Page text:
In their 2016 article “Reliance on emotion promotes belief in fake news,” authors Cameron Mortel, Gordon Pennycook, and David G. Rand wrote that according to their analysis, “emotion plays a causal role in people’s susceptibility to incorrectly perceiving fake news as accurate.”
Awareness of how emotions affect our capacity to discern made me think that there is more than one way to fact-check or debunk misinformation.
And one of those alternative ways is through telling stories. Fanfiction, in particular. Fan-what?
Fanfiction, or stories written by fans about characters in the books and films they like, go a long way back, with The Guardian tracing its origins to the 18th century. It was part of a subculture that saw the publication of fanzines such as Spockanalia, created by fans of Star Trek. Aside from Star Trek, characters from Harry Potter and even real people such as politicians and public figures like K-Pop stars have been featured in fanfiction.
My fanfiction focused on the latter. Instead of placing them in the environs and the superstructure of K-Pop celebrityhood, however, my characters are situated in an alternative universe. They are queer science teachers in public schools in the Philippines who created a Facebook page debunking misinformation about vaccines, natural disasters, and homosexuality. They are employees in the Ministry of Science and Technology, tracing the history of erroneous information about science in Philippine textbooks and finding ways to stop their perpetuation. They are journalists explaining how geolocation is done.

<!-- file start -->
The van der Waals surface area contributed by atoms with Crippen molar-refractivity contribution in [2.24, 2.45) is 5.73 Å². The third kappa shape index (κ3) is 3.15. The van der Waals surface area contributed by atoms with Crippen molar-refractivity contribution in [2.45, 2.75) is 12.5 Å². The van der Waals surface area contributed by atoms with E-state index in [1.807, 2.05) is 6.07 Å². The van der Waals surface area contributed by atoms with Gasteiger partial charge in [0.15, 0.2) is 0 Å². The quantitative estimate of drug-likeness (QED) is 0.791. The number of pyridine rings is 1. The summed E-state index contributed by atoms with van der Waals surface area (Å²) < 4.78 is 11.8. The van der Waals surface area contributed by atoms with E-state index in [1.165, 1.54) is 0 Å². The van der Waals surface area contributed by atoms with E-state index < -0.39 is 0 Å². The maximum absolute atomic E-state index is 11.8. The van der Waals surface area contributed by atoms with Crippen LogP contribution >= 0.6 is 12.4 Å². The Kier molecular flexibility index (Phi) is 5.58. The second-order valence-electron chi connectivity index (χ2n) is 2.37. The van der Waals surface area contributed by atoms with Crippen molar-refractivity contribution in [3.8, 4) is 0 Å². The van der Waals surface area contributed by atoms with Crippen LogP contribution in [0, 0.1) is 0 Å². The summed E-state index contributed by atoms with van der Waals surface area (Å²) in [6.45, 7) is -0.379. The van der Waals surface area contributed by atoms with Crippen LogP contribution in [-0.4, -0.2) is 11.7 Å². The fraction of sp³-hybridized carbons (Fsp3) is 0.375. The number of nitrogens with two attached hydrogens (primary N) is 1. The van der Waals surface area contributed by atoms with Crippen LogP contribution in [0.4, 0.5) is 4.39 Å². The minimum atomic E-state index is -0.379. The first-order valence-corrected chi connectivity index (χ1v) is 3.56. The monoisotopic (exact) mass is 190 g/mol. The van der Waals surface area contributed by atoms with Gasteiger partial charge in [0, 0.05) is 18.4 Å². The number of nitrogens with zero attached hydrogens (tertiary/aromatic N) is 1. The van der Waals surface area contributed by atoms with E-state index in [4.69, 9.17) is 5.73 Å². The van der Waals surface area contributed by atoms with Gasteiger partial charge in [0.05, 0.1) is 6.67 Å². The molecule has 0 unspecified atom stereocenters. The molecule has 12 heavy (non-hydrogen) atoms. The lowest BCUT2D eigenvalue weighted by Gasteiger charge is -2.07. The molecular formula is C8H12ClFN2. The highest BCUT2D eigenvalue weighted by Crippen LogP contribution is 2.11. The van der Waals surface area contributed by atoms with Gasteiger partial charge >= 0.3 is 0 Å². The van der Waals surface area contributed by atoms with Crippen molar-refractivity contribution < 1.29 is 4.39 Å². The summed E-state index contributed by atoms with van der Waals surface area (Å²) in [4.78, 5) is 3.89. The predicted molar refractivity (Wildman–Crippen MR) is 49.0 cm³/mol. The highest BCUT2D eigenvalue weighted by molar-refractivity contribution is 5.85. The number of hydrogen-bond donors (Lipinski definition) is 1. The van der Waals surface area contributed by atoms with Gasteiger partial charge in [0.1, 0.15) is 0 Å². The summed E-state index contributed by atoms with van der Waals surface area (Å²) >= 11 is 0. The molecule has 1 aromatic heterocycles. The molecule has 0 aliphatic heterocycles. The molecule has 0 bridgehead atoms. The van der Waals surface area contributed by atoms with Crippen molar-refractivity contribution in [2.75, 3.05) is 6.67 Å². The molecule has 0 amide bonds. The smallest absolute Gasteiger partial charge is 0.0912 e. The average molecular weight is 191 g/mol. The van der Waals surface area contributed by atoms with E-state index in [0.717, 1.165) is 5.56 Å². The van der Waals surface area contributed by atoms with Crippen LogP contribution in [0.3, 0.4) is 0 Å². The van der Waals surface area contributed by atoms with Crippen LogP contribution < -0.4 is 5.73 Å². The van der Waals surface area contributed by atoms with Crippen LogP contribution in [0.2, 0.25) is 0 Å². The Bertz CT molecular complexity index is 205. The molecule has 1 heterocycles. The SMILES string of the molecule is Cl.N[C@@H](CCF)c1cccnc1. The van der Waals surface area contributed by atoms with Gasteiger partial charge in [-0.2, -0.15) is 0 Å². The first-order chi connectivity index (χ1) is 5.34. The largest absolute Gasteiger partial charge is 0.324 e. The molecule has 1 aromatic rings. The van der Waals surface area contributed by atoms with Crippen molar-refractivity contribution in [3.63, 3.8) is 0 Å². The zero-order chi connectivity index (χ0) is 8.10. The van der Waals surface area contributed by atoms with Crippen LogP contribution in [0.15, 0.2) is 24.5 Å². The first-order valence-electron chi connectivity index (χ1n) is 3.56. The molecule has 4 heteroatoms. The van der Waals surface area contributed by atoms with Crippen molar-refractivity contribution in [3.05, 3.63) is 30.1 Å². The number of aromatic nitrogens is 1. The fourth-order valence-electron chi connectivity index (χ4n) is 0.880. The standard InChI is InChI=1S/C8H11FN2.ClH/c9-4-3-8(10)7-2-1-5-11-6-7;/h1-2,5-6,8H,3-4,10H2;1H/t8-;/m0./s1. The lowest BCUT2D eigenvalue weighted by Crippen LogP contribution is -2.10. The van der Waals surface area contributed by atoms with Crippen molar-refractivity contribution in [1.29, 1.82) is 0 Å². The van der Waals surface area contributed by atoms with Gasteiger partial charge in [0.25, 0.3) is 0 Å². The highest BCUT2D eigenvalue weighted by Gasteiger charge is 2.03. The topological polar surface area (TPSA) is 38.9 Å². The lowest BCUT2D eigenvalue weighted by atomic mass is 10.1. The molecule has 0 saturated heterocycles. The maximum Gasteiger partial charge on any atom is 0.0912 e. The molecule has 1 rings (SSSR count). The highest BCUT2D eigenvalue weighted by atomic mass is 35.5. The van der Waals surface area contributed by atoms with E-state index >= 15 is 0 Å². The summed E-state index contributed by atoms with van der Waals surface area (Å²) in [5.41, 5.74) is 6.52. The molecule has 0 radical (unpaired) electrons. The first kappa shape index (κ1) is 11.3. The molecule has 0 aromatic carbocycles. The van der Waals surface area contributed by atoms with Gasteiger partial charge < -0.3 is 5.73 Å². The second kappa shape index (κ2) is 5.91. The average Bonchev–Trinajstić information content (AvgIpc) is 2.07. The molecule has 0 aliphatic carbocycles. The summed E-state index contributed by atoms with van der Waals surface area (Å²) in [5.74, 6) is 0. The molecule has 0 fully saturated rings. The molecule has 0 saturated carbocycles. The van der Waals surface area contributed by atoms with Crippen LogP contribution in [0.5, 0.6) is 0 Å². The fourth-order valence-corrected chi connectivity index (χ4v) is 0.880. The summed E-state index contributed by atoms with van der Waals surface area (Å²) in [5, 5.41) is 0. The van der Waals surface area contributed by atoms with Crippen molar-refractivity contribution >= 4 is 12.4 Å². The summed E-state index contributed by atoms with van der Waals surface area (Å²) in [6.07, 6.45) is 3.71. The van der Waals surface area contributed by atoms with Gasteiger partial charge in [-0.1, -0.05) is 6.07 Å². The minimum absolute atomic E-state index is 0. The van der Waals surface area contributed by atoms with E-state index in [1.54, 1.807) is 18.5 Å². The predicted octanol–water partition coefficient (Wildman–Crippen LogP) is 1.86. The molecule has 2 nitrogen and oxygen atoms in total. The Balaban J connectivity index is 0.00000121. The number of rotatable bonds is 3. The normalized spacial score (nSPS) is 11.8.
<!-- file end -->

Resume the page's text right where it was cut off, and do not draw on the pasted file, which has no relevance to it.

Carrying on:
They are characters who also love, get hurt, and fight for second chances. They have their own friends and families. They are people. And because I was able to present them in a way where their fact-checking comes as but a part of their lives as ordinary human beings and that they are in the first place, human beings, too, I believe their stories become more palatable to an audience which comes from various political, religious and socioeconomic backgrounds.
Since fanfiction is dynamic, a salient feature best shown in the interactive conversations between the readers and the authors, I was able to get feedback from those who read and support my work. They thanked me for explaining how COVID-19 mutations happen and for directing their attention to the issue of error-ridden science textbooks in the Philippines.